It’s been eleven long years since MGMT first graced our eardrums with their wonderful breed of psychedelic weirdness, with their debut album Oracular Spectacular.
Now they’re here again with their fourth offspring, bringing an intelligent mixture of their well-known electric-pop sound with a new twist of millennial cultural influences. Little Dark Age is sparkly and colourful yet also dark and gothic, rolling together sounds from the 80’s, 90’s and noughties all up into one miraculously ‘2018’ sounding creation. MGMT’s clever artistry can be mapped in many different ways throughout each brilliant song across the album.
The opening track, ‘She Works Out Too Much’, undeniably transports us straight to the world of 80’s fitness videos, to a time of legwarmers and lycra, as a chirpy female gym instructor battles with that slacker boyfriend that we all know too well. The track is a strange juxtaposition of frontman Andy VanWyngarden’s chilled vocals and the poppy influence of his female counterpart.
The album then takes its first dark turn in the shape of the title track. ‘Little Dark Age’ has a clear gothic new-wave sound, which was a refreshing first taster for this album when it was released back in October, showing the well-defined new influences that the band are now experimenting with.
The following track ‘When You Die’ further explores MGMT’s fascination with mortality on this LP, but reaffirms some of their older dreamier sounds and trippy imagery, especially when accompanied by its music video.
Their latest single, ‘Me And Michael’, has whole other complexities of its own, as, along with its video, it forms a tongue-in-cheek universal anthem that the band released in order to ‘hoax’ the internet. The music video also sees band members Andy and Ben discovering a seemingly overwhelming and powerful song online, ‘Ako at si Michael’ by the Filipino band True Faith, and then deciding to steal it and make it their own. They even got the band to make a whole other music video (which is linked in the description on youtube to MGMT’s ‘version’), and then released a statement online claiming they didn’t know “taking things from the internet was bad”.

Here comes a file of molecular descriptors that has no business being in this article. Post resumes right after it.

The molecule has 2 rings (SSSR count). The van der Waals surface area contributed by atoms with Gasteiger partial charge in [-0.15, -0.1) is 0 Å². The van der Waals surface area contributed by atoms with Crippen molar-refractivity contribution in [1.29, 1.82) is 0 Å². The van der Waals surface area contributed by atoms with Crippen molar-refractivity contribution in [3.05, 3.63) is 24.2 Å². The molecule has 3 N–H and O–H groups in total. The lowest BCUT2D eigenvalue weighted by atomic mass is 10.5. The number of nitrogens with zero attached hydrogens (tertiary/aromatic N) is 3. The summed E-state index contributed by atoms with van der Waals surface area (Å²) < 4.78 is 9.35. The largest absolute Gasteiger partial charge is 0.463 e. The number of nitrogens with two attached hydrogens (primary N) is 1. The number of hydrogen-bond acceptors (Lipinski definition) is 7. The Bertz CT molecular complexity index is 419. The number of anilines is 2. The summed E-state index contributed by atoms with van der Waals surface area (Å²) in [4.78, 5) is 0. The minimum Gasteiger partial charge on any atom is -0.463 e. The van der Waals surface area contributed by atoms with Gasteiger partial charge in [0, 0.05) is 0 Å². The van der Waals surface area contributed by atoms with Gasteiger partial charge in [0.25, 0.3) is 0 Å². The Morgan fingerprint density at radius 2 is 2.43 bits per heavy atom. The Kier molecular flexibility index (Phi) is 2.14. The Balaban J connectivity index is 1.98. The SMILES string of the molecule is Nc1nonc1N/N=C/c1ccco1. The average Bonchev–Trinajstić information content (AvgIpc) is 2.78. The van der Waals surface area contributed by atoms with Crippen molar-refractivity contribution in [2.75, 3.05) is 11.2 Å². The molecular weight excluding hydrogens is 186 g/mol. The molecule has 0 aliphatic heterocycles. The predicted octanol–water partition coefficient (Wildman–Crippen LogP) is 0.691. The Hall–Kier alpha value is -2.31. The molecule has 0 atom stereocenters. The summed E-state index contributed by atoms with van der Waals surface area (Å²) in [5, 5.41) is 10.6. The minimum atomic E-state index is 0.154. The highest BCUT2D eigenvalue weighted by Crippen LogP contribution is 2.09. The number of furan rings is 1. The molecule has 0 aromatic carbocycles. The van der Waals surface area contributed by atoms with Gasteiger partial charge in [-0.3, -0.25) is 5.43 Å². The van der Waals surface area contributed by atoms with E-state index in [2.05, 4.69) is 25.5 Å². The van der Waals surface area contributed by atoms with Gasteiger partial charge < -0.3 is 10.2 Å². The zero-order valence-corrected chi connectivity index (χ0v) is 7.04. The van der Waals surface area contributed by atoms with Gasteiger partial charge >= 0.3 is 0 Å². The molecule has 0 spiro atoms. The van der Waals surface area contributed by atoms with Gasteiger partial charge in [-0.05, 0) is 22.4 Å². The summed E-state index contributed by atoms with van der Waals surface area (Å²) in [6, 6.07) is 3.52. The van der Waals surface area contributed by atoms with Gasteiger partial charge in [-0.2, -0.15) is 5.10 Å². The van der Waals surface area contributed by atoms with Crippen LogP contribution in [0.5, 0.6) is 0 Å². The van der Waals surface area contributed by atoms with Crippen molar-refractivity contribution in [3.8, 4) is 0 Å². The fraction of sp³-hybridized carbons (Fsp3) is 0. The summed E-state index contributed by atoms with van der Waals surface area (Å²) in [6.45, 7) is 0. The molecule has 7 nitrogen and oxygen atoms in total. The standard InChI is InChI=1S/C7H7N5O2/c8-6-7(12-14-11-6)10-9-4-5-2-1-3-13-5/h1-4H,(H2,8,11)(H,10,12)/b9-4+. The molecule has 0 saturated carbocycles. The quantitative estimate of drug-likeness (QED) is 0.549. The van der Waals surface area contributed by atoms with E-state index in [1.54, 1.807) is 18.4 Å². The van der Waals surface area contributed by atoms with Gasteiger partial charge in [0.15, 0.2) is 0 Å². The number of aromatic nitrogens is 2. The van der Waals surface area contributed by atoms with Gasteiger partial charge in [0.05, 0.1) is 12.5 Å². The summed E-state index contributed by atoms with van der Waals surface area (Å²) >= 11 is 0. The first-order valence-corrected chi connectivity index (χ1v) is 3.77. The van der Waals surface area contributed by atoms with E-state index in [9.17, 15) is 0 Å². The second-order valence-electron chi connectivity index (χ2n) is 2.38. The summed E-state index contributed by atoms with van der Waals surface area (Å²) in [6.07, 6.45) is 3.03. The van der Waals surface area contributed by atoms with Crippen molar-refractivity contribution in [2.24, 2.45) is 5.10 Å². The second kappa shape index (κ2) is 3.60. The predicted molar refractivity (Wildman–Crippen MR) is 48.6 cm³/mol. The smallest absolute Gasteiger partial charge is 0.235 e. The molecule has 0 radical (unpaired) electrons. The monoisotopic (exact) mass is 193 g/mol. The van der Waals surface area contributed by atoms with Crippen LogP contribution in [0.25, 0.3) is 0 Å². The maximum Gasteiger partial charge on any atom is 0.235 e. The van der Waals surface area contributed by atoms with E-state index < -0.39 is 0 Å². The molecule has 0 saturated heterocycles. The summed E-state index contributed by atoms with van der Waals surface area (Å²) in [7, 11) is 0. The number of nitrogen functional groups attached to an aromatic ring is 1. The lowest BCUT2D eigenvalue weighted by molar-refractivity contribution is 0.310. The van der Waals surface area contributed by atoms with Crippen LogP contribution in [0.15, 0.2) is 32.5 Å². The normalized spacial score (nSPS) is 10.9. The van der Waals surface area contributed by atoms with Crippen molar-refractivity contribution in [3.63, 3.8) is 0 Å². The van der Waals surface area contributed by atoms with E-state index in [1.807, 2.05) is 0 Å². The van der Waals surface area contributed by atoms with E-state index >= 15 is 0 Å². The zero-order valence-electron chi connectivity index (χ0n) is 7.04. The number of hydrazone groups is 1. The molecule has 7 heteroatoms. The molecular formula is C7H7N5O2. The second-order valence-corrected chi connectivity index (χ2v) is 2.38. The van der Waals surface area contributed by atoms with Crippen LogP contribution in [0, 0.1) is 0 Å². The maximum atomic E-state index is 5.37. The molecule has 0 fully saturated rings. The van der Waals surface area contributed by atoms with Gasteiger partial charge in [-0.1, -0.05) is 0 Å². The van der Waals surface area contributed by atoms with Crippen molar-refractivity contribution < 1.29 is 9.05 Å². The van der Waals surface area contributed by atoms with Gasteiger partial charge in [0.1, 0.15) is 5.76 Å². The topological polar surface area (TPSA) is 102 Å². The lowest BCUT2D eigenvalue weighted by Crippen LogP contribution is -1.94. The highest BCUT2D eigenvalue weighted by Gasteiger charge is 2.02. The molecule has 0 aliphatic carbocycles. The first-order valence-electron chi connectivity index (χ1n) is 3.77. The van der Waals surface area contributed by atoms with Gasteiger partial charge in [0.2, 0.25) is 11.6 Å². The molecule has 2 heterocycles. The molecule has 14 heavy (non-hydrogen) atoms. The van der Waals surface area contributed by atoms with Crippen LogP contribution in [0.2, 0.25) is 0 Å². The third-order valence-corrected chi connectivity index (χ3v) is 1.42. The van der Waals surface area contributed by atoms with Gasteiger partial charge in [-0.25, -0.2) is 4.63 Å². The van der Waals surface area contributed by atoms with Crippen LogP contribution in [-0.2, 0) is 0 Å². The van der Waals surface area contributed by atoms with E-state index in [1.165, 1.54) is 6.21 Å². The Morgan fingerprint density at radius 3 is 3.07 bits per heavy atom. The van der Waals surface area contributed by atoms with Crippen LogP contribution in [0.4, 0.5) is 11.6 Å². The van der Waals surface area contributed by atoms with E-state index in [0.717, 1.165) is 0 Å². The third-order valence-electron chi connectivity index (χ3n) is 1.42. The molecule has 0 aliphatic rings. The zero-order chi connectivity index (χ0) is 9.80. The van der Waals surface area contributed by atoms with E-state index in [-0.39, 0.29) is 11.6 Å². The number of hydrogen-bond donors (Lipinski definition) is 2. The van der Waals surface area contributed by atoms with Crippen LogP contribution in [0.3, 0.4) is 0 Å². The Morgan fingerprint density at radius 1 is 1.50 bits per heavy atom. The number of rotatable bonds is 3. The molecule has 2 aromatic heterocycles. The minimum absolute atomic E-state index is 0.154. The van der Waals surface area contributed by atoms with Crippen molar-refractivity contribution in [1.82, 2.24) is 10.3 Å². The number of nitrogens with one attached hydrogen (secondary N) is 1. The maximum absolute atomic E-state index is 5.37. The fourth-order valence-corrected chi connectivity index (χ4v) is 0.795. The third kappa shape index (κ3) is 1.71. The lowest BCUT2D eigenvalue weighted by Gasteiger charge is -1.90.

The music video ends with True Faith sending the boys a message across the globe claiming “Michael doesn’t belong to anyone”, as the message of ‘Michael’ comes to represent universal peace and love. The song is as surreal yet brilliant as anything we’ve come to expect from MGMT.
Other album tracks such as ‘TSLAMP’ (Time Spent Looking At My Phone) and ‘Days That Got Away’ look again at our relationship with the internet and technology, almost in a lazy dreamy haze that the band seem to be saying is the modern world.
Little Dark Age creates contrasting images of other worlds that all seem weird and fictional at first but actually can be very closely linked to our own millennial culture. With ideas of death and our virtual selves, versus life and the real, soundtracked by dreamy tunes and weird sounds, the album’s title fits it perfectly, as well as summing up the time we’re living in.
The album closer ‘Hand It Over’ sounds a lot like MGMT’s older sound on albums like Congratulations (2010), as it rounds up all of the different influences over the album and gives the feeling that the dream is coming to an end.
Little Dark Age is an understatedly clever creation, looking at many elements of past and present culture, whilst also giving us more brilliantly weird and catchy music that the MGMT are so good at making.
Here's that bizarre video for 'Me and Michael':